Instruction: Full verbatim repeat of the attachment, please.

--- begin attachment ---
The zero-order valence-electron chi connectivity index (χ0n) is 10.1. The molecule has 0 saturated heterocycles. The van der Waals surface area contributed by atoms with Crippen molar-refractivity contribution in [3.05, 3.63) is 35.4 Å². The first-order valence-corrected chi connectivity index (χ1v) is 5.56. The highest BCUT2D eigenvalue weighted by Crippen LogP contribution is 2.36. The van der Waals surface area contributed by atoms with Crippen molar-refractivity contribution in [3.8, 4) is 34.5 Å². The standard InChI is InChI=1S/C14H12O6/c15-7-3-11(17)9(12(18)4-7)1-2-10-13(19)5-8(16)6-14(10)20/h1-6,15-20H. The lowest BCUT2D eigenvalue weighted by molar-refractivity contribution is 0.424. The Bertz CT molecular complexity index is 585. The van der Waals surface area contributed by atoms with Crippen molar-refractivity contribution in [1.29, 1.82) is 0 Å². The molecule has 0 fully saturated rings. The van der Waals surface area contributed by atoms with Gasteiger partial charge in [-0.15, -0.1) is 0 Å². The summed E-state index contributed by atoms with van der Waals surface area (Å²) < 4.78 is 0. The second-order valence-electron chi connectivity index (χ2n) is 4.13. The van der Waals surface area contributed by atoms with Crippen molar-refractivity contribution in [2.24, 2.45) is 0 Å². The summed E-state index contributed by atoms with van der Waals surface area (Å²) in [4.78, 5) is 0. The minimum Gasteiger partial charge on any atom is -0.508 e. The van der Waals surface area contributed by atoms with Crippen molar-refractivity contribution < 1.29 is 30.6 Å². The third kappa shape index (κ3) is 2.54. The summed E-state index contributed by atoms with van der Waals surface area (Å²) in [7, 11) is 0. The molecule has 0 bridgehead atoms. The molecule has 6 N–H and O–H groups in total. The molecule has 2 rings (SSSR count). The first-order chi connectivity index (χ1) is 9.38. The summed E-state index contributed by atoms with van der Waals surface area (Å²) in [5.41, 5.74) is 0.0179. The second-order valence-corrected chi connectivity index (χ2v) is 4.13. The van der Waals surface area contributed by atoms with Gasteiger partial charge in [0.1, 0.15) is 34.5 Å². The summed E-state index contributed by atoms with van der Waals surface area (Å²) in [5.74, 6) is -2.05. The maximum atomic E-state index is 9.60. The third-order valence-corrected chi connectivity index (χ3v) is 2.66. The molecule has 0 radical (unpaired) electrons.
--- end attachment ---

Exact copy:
The zero-order valence-electron chi connectivity index (χ0n) is 10.1. The molecule has 0 saturated heterocycles. The van der Waals surface area contributed by atoms with Crippen molar-refractivity contribution in [3.05, 3.63) is 35.4 Å². The first-order valence-corrected chi connectivity index (χ1v) is 5.56. The highest BCUT2D eigenvalue weighted by Crippen LogP contribution is 2.36. The van der Waals surface area contributed by atoms with Crippen molar-refractivity contribution in [3.8, 4) is 34.5 Å². The standard InChI is InChI=1S/C14H12O6/c15-7-3-11(17)9(12(18)4-7)1-2-10-13(19)5-8(16)6-14(10)20/h1-6,15-20H. The lowest BCUT2D eigenvalue weighted by molar-refractivity contribution is 0.424. The Bertz CT molecular complexity index is 585. The van der Waals surface area contributed by atoms with Crippen molar-refractivity contribution in [1.29, 1.82) is 0 Å². The molecule has 0 fully saturated rings. The van der Waals surface area contributed by atoms with Gasteiger partial charge in [-0.15, -0.1) is 0 Å². The summed E-state index contributed by atoms with van der Waals surface area (Å²) < 4.78 is 0. The second-order valence-electron chi connectivity index (χ2n) is 4.13. The van der Waals surface area contributed by atoms with Crippen molar-refractivity contribution in [2.24, 2.45) is 0 Å². The summed E-state index contributed by atoms with van der Waals surface area (Å²) in [4.78, 5) is 0. The minimum Gasteiger partial charge on any atom is -0.508 e. The van der Waals surface area contributed by atoms with Crippen molar-refractivity contribution < 1.29 is 30.6 Å². The third kappa shape index (κ3) is 2.54. The summed E-state index contributed by atoms with van der Waals surface area (Å²) in [7, 11) is 0. The molecule has 0 bridgehead atoms. The molecule has 6 N–H and O–H groups in total. The molecule has 2 rings (SSSR count). The first-order chi connectivity index (χ1) is 9.38. The summed E-state index contributed by atoms with van der Waals surface area (Å²) in [5.41, 5.74) is 0.0179. The second-order valence-corrected chi connectivity index (χ2v) is 4.13. The van der Waals surface area contributed by atoms with Gasteiger partial charge in [0.1, 0.15) is 34.5 Å². The summed E-state index contributed by atoms with van der Waals surface area (Å²) in [5.74, 6) is -2.05. The maximum atomic E-state index is 9.60. The third-order valence-corrected chi connectivity index (χ3v) is 2.66. The molecule has 0 radical (unpaired) electrons.